So if you blog, you can also become an affiliate marketer and write for a niche market. Sites on Health and Fitness or Natural Living are lucrative industries that always want well-written content.

Freelance Web Developer – $35-$200 per hour

If you can build websites, this job is up to your alley. Pay starts at $35 per hour, but you can charge $500 or more to build a website and end up getting over $100 per hour.

You will need web development skills, which you can get by doing a quick online course. Or you can design a few free websites for friends, to build up a portfolio. And then look for clients that need web sites built. You could offer lower rates and use the time to improve your skills. And get the experience.

Freelance Graphic Designer – $30-$150

This is a great field if you have basic skills.

You get to design logos, websites, brochures, and even blog posts. And keep adding to your design portfolio.

This experience will look great on your resume when you later want to increase your hourly rates or take on bigger jobs.

You can earn per hour, but usually, you will find that charging per gig makes you more. You can create a logo and charge $100. If you are good at it, you get done in 2 hours.

Freelance Editor $10-$300

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This is a well-paid post for a college student.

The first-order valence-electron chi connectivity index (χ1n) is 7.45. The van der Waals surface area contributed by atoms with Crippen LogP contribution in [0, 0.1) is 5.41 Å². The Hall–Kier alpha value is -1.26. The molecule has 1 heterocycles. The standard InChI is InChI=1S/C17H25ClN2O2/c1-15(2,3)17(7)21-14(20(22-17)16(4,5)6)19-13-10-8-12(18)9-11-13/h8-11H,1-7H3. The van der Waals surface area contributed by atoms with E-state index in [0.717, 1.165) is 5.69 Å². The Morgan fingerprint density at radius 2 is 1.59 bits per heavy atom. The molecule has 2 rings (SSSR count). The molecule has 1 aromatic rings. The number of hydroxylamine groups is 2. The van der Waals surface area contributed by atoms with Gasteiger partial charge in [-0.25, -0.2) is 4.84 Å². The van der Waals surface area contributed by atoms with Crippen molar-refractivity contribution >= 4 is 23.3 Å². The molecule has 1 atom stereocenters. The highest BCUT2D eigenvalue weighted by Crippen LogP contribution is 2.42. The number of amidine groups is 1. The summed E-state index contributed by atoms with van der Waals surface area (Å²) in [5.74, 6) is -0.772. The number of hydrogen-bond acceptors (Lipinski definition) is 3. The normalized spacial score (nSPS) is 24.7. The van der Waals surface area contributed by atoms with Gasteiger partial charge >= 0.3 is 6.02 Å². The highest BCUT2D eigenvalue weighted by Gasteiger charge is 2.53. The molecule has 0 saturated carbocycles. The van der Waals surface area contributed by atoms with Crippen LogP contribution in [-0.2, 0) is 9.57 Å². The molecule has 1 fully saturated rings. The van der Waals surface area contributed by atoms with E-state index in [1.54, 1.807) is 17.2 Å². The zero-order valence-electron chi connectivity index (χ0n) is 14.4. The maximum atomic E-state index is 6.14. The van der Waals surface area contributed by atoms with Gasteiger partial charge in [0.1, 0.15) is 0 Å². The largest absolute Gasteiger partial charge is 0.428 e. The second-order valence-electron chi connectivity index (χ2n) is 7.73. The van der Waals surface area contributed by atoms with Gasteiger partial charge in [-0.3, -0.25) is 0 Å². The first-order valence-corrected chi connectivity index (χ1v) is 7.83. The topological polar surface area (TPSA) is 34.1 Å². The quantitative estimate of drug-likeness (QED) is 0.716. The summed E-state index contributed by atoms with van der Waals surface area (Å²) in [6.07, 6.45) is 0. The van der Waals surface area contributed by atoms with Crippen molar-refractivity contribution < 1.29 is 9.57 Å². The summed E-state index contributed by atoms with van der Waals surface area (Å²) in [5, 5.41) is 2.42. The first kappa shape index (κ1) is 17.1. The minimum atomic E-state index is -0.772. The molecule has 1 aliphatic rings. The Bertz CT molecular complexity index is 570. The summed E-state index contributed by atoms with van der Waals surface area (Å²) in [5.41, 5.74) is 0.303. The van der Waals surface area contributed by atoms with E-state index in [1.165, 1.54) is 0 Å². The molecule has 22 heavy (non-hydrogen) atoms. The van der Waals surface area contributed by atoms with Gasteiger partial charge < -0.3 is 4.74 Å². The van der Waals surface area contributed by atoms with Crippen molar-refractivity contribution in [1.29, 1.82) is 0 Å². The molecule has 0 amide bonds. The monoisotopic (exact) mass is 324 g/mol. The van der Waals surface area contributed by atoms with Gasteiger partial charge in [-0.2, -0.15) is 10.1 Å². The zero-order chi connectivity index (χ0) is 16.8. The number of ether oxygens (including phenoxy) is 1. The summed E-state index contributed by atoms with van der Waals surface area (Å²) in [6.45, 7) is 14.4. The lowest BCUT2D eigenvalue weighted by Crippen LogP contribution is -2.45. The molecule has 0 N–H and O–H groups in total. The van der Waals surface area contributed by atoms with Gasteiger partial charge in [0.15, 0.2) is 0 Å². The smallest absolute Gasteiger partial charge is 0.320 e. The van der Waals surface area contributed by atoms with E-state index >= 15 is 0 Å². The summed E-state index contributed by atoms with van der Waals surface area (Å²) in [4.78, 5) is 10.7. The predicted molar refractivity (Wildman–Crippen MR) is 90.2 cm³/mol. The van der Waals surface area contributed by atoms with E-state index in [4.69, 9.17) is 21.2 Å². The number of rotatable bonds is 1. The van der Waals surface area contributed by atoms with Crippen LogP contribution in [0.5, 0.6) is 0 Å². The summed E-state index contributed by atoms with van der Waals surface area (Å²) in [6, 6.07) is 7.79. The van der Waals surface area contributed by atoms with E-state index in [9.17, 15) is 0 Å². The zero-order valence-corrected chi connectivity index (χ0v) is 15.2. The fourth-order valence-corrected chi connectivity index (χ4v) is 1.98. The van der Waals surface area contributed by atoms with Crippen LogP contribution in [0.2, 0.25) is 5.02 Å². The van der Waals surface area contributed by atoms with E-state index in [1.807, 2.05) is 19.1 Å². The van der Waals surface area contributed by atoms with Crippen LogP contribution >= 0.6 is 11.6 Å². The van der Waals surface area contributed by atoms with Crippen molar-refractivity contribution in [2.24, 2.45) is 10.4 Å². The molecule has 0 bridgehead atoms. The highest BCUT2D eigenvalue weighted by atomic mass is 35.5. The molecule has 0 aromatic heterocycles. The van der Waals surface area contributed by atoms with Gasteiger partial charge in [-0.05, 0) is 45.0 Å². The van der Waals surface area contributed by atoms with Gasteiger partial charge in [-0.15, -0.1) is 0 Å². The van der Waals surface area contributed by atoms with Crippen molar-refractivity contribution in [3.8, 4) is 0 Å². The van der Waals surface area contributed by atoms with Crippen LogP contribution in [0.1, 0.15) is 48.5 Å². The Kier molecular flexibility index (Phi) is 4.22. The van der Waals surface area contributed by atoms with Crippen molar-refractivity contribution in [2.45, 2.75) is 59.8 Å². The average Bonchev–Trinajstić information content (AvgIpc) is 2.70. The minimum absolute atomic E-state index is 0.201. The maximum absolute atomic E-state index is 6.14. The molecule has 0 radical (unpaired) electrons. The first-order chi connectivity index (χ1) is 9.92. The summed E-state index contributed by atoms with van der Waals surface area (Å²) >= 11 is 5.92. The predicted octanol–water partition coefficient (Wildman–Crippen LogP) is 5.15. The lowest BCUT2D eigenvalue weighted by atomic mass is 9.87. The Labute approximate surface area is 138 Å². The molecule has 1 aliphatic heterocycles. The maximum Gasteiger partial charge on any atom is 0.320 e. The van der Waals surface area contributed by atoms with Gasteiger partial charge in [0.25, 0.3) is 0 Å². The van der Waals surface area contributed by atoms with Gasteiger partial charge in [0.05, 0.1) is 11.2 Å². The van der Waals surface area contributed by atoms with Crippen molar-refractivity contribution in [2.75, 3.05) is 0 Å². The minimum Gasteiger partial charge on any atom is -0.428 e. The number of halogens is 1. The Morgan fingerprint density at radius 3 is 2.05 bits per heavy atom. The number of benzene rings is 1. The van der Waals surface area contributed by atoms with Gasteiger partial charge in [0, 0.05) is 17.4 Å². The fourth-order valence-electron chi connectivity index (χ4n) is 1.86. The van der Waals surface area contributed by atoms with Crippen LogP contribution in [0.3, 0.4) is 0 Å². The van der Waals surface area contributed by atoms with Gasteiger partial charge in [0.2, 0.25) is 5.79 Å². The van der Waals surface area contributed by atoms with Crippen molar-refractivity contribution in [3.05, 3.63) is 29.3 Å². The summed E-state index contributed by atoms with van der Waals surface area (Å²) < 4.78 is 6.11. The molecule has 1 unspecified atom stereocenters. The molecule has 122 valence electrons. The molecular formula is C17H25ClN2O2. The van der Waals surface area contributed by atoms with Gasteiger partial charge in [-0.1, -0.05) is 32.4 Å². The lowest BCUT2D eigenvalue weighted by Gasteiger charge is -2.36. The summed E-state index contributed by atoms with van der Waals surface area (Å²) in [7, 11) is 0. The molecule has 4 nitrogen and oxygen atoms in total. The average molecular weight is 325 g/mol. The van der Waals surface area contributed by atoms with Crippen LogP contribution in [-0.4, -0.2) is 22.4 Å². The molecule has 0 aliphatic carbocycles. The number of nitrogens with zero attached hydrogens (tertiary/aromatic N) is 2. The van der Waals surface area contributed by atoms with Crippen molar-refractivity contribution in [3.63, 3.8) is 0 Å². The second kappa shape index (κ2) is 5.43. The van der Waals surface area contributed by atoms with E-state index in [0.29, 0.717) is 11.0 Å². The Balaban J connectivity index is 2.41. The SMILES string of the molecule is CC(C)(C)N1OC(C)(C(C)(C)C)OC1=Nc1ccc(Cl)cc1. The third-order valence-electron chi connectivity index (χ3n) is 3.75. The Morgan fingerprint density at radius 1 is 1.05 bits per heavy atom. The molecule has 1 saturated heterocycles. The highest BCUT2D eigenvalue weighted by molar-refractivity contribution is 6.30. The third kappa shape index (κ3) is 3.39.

You can use editing software to double-check your work. And you can choose to edit short articles or entire books (often e-books that are only 10 000 words long).

Sites like Upwork will give you a good idea of what other freelancers charge.

Tip: If you do proofread or edit, always read through the corrected version because the software will sometimes correct one error but leave the sentence as before, which will be a really bad reflection on you.

Find all types of freelance gigs on sites like:

  • Upwork
  • Freelancer
  • iFreelance
  • SimplyHired
  • Guru
  • PeoplePerHour
  • Hiresine

Tutoring/Teaching Online

Do you excel in a particular subject?

Advertise your services online and tutor.

You can tutor fellow students (peer-to-peer) or offer your tutoring skills globally to kids and adults alike.

Teaching conversational English to foreigners (mainly Chinese) via Skype or video calls has become a lucrative way to make extra cash.

Be cautious if you sign up through online agencies. Often they will expect you to take on long hours, and you end up overworked and underpaid. Check out reviews on the agency first. Or stick to selling your services independently.